Did you follow the blog since the beginning? Did you succeed to integrate something in your daily live? Don’t forget: it is good to be motivated, but don’t try to change everything at once! Do small changes that you find easy. The rest will follow later.
How much waste do you have per week? Do you know that if you have 1 big garbage bag per week (60L), you produce 3 120 liter waste per year?
Some families (with kids: Bea Johnson, the “famille zero dechet”, “zero carabistouille” and probably many others) have 0,5 liters (yes, a small jar!) waste per YEAR?
We are not there yet: we have about 500L (30L every 3 weeks); so, there is still work to do. I hope this blog will help me too 😉.
If you do miss a challenge this week: then look into your garbage; which kind of waste do you have most?
This week I’ll not give you extra recipes, but let’s understand the zero waste.
Do you know the 5 rules of zero waste?
It’s quite easy concepts; but the difficult part is the practice. You have to apply them in the same order as written here below.
ROT THE REST
First REFUSE what you don’t need: Someone gives you a publicity or a flyer, you get a plastic “made in China” toy for free when buying 2 boxes of cookies (oh, yes… of course you don’t buy cookies anymore… 😉), or receive a packed cookie with your coffee…. The most difficult to do is to say “no thanks, I don’t need it”.
If I have to buy toothpaste or sun protection cream (yes, I don’t make it myself (yet)…), there is often a “present” for free (day cream that I’ll never use, timer to time when we brush our teeth). I either wait that the action passed, or refuse the “present”.
One evening, I decided to e-mail all company who were sending us publicity by “addressed mail” by post, to tell them that I don’t want their mail. It worked!!!
If you can’t refuse, try to REDUCE: for example, give away clothes you never use or some of the so many toys from the kids, reduce the number of cleaning products.
I’m happy that I don’t like shopping … because if I would hang around in shops, I would be more tempted to buy.
Last month we sold some of our toys at a flea market with 3 friends. We had so much fun, we earned money and made some free space in our house! In Antwerp, you also have different place where you can give away good material to people in need: “in de buurt” or “Moeder voor moeders”. There is maybe something similar in your city? Otherwise, in Belgium, you can bring it to big second hand shops: “les petits riens”, “opnieuw & Co”, the “kringloopwinkel”,…
If you couldn’t refuse or reduce, you can still try to REUSE: don’t throw away all plastic containers but keep them to reuse them for food, to craft at school or to put all the “treasures” that your children are finding…).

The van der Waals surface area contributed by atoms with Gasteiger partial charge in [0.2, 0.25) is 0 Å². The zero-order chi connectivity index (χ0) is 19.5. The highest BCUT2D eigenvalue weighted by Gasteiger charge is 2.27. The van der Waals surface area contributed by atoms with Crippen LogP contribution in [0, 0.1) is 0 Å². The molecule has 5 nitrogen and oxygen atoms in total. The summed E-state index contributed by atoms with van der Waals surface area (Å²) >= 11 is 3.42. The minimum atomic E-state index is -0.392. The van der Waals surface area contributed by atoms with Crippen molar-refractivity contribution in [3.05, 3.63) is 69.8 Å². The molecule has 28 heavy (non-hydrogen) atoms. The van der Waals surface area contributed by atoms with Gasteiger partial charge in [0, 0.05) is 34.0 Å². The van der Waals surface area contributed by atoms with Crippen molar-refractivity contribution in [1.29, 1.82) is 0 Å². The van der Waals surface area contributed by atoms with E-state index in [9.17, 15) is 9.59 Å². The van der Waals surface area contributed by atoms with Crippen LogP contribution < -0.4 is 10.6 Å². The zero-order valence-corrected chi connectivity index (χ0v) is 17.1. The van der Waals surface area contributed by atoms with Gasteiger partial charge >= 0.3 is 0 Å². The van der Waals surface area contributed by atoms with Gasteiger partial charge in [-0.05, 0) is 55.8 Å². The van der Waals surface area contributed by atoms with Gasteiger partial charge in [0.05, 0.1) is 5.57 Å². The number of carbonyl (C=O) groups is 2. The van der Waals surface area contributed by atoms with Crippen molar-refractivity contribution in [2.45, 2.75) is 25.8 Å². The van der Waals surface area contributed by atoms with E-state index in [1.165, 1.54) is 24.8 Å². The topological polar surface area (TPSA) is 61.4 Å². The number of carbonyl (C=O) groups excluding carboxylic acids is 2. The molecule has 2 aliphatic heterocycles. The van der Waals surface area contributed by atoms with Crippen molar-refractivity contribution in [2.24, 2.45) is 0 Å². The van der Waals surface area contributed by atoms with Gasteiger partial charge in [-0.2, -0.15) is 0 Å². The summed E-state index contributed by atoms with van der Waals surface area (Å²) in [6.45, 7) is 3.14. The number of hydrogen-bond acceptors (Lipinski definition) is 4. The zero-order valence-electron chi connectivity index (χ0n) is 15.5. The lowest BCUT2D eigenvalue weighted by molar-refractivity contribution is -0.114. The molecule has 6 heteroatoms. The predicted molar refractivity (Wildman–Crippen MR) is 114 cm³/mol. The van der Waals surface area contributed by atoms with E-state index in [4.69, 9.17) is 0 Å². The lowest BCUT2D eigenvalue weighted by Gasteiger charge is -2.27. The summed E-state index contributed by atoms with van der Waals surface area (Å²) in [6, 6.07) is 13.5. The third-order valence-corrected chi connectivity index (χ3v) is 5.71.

Why not to start with reusable tissues (when you don’t have a bad cold) and table napkin? Did you think about reusable batteries instead of single use? If you do go to a zero-waste shop or bio shop, you might fill in reusable bottle with shampoo, soap and cleaning products that you don’t/can’t make.
If you can sew, you can make new clothes from the one you never use; or bags for kids to go swimming,… You can use your grand-mother curtains to make reusable shopping bags for vegetable and fruits (see the picture on top: my non-professionally home-made bags). Or just buy reusable bags.
What you have left (should not be much anymore), hopefully you can RECYCLE. But don’t forget that the process of recycling is also requiring energy! I also thought, wrongly, that recycle would be first step. But it makes sense to use it as a “last solution”.
Check at the container park close by your home/work; you will be surprise of all the things you can recycle! In Mortsel (nearby Antwerp), they recycle plastic bags and all kind of hard/soft plastic!
It is easier to sort if you make some place close to where the waste is produced. If you have to cross the entire house, or go to the end of your garden… it will ended in your kitchen/living/cellar for some time, then you will get irritated to have it at the wrong place and you might throw it away in the normal garbage.
Last but not least: ROT. All what you can compost, try to compost it. The pioneer of zero waste (Bea Johnson) explains different techniques on her blog. Nowadays, you can find exactly what fits you: cheap/costly, small or big, for garden or window sill,… and you’ll need to buy less ground or fertilizer for your plants!
PS: If you liked my post, don’t hesitate to “like” it, and to share it to friends and family!